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U Penn trans-identified swimmer wins 2 more races at meet against Harvard women

NCAA Swimming
The field stays close together early in the women's 800 meter freestyle finals during the Conoco Phillips USA Swimming National Championships at Stanford University's Avery Aquatic Center on August 6, 2011 in Palo Alto, California. |

The University of Pennsylvania's trans-identified swimmer Lia Thomas won the 100-meter and 200-meter freestyle races against Harvard over the weekend, days after the NCAA unveiled a new policy allowing each sport to determine its policies regarding the participation of trans-identified athletes.

Amid outrage over the allowance of biological males who identify as females to compete in women’s athletics, Thomas finished the 100m race in 50.55 seconds, and the 200m race in 1:47.08, Fox News reported.

Thomas, a senior who had previously competed for years on the men’s team, has drawn much backlash while competing on Penn's women’s team. The athlete's participation led to one USA Swimming official resigning and members of Penn women’s swim team speaking out in the press about what they perceive as an unfair advantage.

However, the NCAA, a leading entity that oversees collegiate athletics in the United States, claimed that “there is nothing that would preclude Lia from racing in March at the NCAA Championships,” Braden Keith, the co-founder and editor-in-chief of SwimSwam, told Fox News.

“There is a framework, some guidance, but nothing that anybody would recognize as a line-in-the-sand threshold,” Keith continued. “The internal pressure within the sport in the last 24 hours has ramped up on USA Swimming and FINA to make a decision, to come up with a rule or a threshold, and it's left them in kind of a tough spot — they’ve had this responsibility, the duty to decide what the NCAA rule is, thrust upon them, when I’m sure they were hoping to be able to kick the can down the road a little while longer.”

The new policy mirrors guidelines recently enacted by the International Olympic Committee that give individual sports leeway in setting their own rules for the participation of trans-identified athletes in sports that correspond with their chosen gender identity instead of their biological sex.

USA Swimming reaffirmed its support of Thomas last Thursday.

“USA Swimming firmly believes in inclusivity and the opportunity for all athletes to experience the sport of swimming in a manner that is consistent with their gender identity and expression,” it said in a statement. “We also strongly believe in competitive equity, and, like many, are doing our best to learn and educate ourselves on the appropriate balance in this space.”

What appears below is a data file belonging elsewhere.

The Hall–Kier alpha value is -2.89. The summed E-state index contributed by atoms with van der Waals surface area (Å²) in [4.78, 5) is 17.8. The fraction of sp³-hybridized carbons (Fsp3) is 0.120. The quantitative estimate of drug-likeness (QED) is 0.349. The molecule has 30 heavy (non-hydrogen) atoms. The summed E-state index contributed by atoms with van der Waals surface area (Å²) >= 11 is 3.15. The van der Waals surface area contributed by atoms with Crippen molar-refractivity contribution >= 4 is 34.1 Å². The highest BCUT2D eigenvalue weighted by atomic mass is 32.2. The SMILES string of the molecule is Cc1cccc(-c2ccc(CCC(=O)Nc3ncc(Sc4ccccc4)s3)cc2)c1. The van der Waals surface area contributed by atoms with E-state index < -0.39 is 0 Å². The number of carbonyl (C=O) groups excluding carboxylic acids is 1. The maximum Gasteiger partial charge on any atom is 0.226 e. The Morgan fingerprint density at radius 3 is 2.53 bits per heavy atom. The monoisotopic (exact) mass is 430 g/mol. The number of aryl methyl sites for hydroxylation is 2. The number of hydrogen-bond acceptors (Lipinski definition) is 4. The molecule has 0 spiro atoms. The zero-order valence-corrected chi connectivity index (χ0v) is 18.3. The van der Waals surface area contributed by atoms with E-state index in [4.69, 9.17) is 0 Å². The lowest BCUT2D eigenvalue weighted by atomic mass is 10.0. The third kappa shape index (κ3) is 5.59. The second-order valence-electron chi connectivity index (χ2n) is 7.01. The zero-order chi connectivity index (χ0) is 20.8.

Penn Athletics also said Thursday it would work with the NCAA to support Thomas, ESPN reported.

After Thomas broke records in the Zippy Invitational in Akron, Ohio, last month, Cynthia Millen, a veteran USA Swimming official of three decades, resigned.

Millen contends that trans-identified biologically male athletes should not be allowed to compete in women's swimming meets.

“I told my fellow officials that I can no longer participate in a sport which allows biological men to compete against women,” Millen wrote in a resignation letter, according to Swimming World. “Everything fair about swimming is being destroyed. If Lia came on my deck as a referee, I would pull the coach aside and say, ‘Lia can swim, but Lia can swim exhibition or a time trial. Lia cannot compete against those women because that's not fair.’”

In a recent interview with OutKick, a Penn swimmer, who spoke anonymously due to fear of retaliation from potential employers for sharing “her honest opinion about a transgender teammate,” said, “[p]retty much everyone individually has spoken to our coaches about not liking this.”

“Our coach [Mike Schnur] just really likes winning,” the anonymous swimmer added. “[H]e’s like most coaches.”

“I think secretly everyone just knows it’s the wrong thing to do,” she added. “When the whole team is together, we have to be like, ‘Oh my gosh, go, Lia, that's great, you’re amazing.’ It’s very fake.”

The NCAA policy, which is effective beginning with the 2022 winter championships, requires trans-identified student-athletes to “document sport-specific testosterone levels beginning four weeks before their sport’s championship selections.” Starting with the 2022-23 academic year, “transgender student-athletes will need documented levels at the beginning of their season and a second documentation six months after the first.” 

“They will also need documented testosterone levels four weeks before championship selections. Full implementation would begin with the 2023-24 academic year.”

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